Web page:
Foods that you love and eat every day can be deadly to your dog, even such seemingly innocuous things as raisins and grapes. This is especially true of Chihuahuas, whose tiny size puts them at risk if they consume even a small amount of these potentially deadly yummies.
Raisins and grapes are both toxic to your Chihuahua, though according to the American Society for the Prevention of Cruelty to Animals exactly what is in them that makes them toxic isn’t certain. Since raisins contain all of the same toxins but in a more concentrated form, your little pet can more easily find room in his tummy to hold enough raisins to make him very ill or kill him. Even a few grapes or raisins are enough to kill a tiny dog like a Chihuahua.
Grapes and raisins don’t necessarily harm every dog every time. There have been many instances of people feeding grapes and raisins to their dogs without any negative consequences. Some pet owners have even used them as treats for their dogs. For reasons that aren’t clear, some dogs can eat raisins and grapes without serious consequences, while others may die from a relatively small amount. It’s best never to feed these to your Chihuahua, since his small size makes him particularly vulnerable to potential toxic effects.
If your Chihuahua consumes too many raisins or grapes, he may begin to vomit right away or he may not start vomiting for several hours. He is also likely to have diarrhea. Grape or raisin skins are often evident in the vomit and sometimes in the diarrhea as well. He may become lethargic and stop drinking and eating within the first 24 hours as his kidneys begin to struggle. Eventually he will stop urinating and he may show other signs of being in physical distress, such as depression or generally acting sick.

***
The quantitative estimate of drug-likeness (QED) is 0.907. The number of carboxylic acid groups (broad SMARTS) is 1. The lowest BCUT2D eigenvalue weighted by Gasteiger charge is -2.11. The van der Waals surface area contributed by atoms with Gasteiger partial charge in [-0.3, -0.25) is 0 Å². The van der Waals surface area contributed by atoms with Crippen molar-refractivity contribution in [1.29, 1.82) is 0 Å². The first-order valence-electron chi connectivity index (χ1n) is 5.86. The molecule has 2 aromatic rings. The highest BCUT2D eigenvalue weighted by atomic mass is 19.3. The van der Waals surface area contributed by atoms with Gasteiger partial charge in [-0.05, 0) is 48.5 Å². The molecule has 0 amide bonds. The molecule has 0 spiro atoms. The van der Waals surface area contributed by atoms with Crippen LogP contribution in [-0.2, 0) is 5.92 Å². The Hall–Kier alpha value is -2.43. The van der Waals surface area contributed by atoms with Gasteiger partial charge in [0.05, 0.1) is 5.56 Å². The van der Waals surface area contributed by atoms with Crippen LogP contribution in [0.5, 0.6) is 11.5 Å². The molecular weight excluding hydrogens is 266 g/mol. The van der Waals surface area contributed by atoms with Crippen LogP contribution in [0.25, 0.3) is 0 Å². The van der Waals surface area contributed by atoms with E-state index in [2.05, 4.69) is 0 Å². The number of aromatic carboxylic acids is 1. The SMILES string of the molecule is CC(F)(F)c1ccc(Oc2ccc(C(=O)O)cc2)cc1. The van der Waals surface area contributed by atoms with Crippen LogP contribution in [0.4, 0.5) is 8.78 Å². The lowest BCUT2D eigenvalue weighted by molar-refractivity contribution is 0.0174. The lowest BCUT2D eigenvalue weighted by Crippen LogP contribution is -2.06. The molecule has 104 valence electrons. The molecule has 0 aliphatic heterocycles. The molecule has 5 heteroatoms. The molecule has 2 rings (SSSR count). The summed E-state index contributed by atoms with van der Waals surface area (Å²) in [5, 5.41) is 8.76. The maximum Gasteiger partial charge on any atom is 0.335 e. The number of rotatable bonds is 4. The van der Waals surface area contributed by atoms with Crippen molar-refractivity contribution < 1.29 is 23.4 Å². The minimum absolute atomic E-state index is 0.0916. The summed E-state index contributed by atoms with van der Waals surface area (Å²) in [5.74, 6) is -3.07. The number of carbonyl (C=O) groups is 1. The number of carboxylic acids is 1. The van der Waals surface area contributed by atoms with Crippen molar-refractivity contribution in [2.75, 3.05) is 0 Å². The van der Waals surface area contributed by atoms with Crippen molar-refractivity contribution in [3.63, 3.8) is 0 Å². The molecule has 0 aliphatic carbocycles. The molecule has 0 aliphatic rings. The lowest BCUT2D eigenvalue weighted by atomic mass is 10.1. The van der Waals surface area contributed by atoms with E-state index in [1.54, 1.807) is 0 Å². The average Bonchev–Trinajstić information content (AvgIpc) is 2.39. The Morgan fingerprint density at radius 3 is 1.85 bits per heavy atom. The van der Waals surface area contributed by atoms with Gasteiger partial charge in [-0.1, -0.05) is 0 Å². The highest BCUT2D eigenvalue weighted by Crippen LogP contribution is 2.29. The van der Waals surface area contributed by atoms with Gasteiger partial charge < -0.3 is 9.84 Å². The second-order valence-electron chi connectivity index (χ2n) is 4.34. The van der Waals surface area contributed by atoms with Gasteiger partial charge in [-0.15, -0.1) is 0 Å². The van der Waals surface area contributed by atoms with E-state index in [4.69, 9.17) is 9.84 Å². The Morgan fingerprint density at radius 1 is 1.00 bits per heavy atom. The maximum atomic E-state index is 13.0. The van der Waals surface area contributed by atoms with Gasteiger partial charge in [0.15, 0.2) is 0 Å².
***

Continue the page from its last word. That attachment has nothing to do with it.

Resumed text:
If your Chihuahua has eaten raisins or grapes -- even a single one -- call your vet immediately. While some dogs aren’t sensitive to the vine fruit, if your dog is one that is, he could deteriorate beyond saving within a day or two. If you respond immediately, a vet will typically pump your pup’s stomach or induce vomiting, then administer some activated charcoal to absorb any toxins. Your vet may also advise a day or two of intravenous fluids to flush any toxins from your dog’s kidneys. If the situation warrants it, your vet will likely recommend dialysis to assist your Chihuahua’s kidneys as he recovers.
Always check with your veterinarian before changing your pet’s diet, medication, or physical activity routines. This information is not a substitute for a vet’s opinion.